Not Really Dead

On Friday the rally in stocks
Resulted from word Goldilocks
Was not really dead
Because now the Fed
Would not need to sound like such hawks

After a great deal of new information last week, markets are opening this week in a far more subdued manner, arguably with far lower expectations. A quick look around shows that Asian equity markets followed Friday’s US market performance with strong rallies across the board while European markets are just edging higher. Bond markets, meanwhile, have shown resilience, although 10-year Treasury yields have drifted back to 2.90% as I type. And finally, FX markets have not displayed any coherent story this morning, with Friday’s dollar weakness in the wake of the payroll data largely maintained but not extended.

So let’s recap Friday’s data as I think it is important to help construct the narrative. By now we all know that the NFP number was killer at 313K, more than 100K higher than expected. But the real surprise came in the fact that the Participation Rate rose to 63.0%, up from 62.7%, while the Unemployment Rate remained unchanged at 4.1%. What this implies is that the economy has been growing strongly enough to draw people who were previously on the sidelines, and ostensibly not seeking jobs according to the BLS measurements, back into the workforce. This had been one of the key concerns of former Fed Chair Yellen, that there was ‘hidden’ unemployment and so the headline rate that had fallen to multi decade lows was overstating the tightness of the labor market. That Participation Rate had fallen steadily since the financial crisis and has been a source of concern. Part of it is demographic, as baby boomers retire and the workforce shrinks, but Friday’s data indicates that with the proper incentives, it is possible to ameliorate that decline. But just as important to the Goldilocks narrative was the fact that AHE data fell back to 2.6% from the 2.9% print last month. This implies that incipient wage pressures are not as strong as they seemed last month, and therefore the Fed need not be as aggressive as many had started to consider they would become. Hence, Goldilocks is back with strong growth and low inflation highlighting less need for the Fed to tighten rapidly.

In this context, Friday’s market reactions made perfect sense. On the equity side, continued low rates would support further economic and profit growth and hence continue to inflate the equity bubble allow for additional multiple expansion. Meanwhile, the assumed more dovish slant for the Fed would undermine the dollar further, thus opening the way for a continuation in its year-long decline. Adding to the dollar’s woes was the confirmation that the ECB would be removing its own accommodation by the end of this year, or at least would stop adding to it. And so, the Goldilocks narrative is alive and well for now. In fact, the only thing that I can see to derail it in the near term would be surprisingly higher inflation readings, high enough to have the central bank set appear to get nervous that they are falling behind the curve. Interestingly, this week brings the next set of CPI data from the US and Europe, so who knows, maybe it will happen.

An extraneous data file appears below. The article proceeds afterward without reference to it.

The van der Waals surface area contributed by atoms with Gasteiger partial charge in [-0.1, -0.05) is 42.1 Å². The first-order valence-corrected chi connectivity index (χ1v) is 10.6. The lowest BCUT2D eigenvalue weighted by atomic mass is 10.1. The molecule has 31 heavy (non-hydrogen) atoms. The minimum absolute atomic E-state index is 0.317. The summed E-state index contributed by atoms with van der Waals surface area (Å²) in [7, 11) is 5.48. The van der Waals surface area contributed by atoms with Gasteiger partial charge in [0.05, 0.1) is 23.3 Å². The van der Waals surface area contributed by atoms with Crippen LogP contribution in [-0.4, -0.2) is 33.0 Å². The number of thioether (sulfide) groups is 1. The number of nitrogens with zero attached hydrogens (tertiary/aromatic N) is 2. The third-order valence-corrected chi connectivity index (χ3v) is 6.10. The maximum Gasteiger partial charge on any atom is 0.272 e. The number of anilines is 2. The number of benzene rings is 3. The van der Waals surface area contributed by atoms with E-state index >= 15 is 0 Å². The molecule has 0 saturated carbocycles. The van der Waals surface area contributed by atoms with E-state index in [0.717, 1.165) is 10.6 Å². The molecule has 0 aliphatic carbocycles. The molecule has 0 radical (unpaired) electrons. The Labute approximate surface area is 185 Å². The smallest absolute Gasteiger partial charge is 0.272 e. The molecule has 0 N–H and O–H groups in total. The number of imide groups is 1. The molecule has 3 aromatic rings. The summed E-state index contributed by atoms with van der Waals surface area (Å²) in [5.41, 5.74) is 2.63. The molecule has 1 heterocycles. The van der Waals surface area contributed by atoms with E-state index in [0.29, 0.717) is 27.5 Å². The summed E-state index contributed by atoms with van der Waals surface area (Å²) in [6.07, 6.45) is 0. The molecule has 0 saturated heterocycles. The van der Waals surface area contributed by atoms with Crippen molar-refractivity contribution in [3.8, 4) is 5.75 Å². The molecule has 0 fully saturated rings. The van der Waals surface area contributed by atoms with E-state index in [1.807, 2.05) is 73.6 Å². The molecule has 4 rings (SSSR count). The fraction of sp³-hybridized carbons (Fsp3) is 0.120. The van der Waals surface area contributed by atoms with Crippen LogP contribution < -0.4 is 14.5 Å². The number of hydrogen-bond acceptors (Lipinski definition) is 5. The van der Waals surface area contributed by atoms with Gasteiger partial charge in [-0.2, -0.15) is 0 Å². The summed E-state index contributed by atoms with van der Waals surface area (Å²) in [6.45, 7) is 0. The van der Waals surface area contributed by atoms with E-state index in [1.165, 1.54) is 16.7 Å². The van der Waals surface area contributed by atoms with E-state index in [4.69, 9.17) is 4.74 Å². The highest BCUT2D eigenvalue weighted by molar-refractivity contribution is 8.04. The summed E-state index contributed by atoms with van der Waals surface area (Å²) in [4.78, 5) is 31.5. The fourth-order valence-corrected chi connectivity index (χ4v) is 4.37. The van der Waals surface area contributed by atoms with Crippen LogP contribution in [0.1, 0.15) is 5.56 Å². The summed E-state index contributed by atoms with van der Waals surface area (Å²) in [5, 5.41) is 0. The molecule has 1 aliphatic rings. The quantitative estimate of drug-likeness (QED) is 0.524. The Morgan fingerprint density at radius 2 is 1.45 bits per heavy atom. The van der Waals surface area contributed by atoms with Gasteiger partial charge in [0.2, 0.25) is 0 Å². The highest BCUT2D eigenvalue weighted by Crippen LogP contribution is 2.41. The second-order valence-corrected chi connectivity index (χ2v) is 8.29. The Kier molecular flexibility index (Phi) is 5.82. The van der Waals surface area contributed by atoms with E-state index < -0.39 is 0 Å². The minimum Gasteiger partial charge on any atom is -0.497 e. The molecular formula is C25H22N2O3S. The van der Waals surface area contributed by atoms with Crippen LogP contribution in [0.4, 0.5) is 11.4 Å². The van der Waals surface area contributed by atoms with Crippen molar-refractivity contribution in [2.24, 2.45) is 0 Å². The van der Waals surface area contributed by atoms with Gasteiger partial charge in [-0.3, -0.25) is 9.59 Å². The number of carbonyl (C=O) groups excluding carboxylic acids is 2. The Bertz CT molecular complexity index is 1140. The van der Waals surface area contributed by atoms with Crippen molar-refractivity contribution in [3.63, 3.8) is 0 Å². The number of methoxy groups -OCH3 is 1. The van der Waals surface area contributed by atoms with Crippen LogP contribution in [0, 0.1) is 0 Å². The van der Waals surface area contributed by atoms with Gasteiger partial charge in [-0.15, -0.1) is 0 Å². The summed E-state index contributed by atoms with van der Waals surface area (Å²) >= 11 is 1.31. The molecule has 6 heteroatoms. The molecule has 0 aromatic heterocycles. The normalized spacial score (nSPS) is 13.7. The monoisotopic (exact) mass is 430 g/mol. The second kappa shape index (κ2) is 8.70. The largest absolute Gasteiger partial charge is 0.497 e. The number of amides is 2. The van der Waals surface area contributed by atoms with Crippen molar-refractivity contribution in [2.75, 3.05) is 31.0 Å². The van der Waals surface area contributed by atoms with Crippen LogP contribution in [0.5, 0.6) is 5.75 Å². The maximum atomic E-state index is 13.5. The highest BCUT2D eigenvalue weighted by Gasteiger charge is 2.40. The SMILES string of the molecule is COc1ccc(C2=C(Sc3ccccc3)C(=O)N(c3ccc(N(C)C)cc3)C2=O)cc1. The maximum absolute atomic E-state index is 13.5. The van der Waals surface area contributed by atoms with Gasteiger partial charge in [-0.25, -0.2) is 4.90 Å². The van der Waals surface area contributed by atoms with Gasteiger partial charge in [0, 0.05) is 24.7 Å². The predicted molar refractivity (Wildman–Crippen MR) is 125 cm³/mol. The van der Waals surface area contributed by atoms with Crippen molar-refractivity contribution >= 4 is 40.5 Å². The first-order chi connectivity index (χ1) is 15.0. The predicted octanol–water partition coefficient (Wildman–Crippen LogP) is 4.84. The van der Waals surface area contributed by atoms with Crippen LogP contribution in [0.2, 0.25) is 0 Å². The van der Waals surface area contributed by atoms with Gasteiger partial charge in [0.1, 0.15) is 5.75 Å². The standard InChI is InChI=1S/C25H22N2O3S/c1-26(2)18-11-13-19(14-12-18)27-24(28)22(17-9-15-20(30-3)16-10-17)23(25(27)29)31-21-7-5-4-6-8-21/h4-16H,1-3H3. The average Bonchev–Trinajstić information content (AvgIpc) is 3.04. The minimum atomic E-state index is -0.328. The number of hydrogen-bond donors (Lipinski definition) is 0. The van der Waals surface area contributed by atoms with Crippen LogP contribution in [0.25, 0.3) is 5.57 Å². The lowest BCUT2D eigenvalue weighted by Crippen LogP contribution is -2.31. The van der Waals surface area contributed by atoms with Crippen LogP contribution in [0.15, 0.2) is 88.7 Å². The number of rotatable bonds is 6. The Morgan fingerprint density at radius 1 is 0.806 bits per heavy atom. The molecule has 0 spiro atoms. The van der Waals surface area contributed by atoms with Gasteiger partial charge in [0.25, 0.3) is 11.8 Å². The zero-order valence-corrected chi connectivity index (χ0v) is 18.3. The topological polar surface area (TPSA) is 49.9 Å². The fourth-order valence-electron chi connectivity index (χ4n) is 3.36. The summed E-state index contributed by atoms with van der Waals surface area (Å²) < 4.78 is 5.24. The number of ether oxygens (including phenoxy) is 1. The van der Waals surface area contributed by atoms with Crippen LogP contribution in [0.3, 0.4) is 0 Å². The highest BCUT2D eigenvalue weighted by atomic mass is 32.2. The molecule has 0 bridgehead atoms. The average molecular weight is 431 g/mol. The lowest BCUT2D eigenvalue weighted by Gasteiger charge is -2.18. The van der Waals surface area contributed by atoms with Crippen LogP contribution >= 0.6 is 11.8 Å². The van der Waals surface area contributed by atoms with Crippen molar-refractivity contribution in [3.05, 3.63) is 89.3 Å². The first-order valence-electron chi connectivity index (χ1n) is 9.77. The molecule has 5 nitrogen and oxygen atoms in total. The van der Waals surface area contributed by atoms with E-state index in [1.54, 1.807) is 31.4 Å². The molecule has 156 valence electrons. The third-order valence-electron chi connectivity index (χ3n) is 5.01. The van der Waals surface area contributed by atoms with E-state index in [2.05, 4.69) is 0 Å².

Looking more closely at the FX market, there is no currency that has shown movement in excess of 0.3% overnight. In fact, in the G10 space, movement has been largely +/- 0.10%. Let me say that there is nothing of interest in that price action. Perhaps the only excitement was in Tokyo where a growing scandal about fnding of a controversial elementary school seems to have the potential to force Abe-san’s FinMin, Taro Aso, to resign. This would be a blow to Abe, as Aso has been one of his staunchest supporters in their attempt to reflate the Japanese economy. The market reaction has been a modest yen rally of 0.2%, I guess the idea being that they will not be able to be as aggressively easy in policy if Aso is forced out. In the EMG space movement has been just as desultory, with a spate of both winners and losers, but no stories and no large adjustments.

Turning to the data this week, it is not nearly as exciting as last week’s output, but we do see CPI on Tuesday and a range of other things that might adjust some thoughts. However, the Fed is in its quiet period ahead of their meeting a week from Wednesday, so no commentary is on the cards.

Today Budget Deficit -$216B
Tuesday NFIB Small Business Conf 107.1
  CPI 0.2% (2.2% Y/Y)
  -ex food & energy 0.2% (1.9% Y/Y)
Wednesday PPI 0.2%
  -ex food & energy 0.2%
  Retail Sales 0.4%
  -ex autos 0.4%
  Business Inventories 0.5%
Thursday Initial Claims 230K
  Philly Fed 23.3
  Empire Manufacturing 14.6
Friday Housing Starts 1.284M
  Building Permits 1.324M
  IP 0.3%
  Capacity Utilization 77.7%
  Michigan Sentiment 98.5

We also see Eurozone CPI on Friday, as well as important data from China during the week. But in the end, it feels like the narrative is back in control and we will need to have a series of data outcomes pointing to faster inflation in order to change that for now. The one place where things have a chance to get unsettled is in the Treasury auctions this week. As US budget deficits grow, so grows the amount of securities auctioned and there has been a distinct decline in the bid-to-cover ratios seen over the past several auctions. Quite frankly, while I don’t actually expect it to be the case, you cannot rule out the 10-year yield trading up to 3.0% in the event that investors are too busy buying stocks to bid for Treasuries. And 3.0% could turn a few heads. In the meantime, the narrative points to further dollar weakness, so I’m not going to fight that for now.

Good luck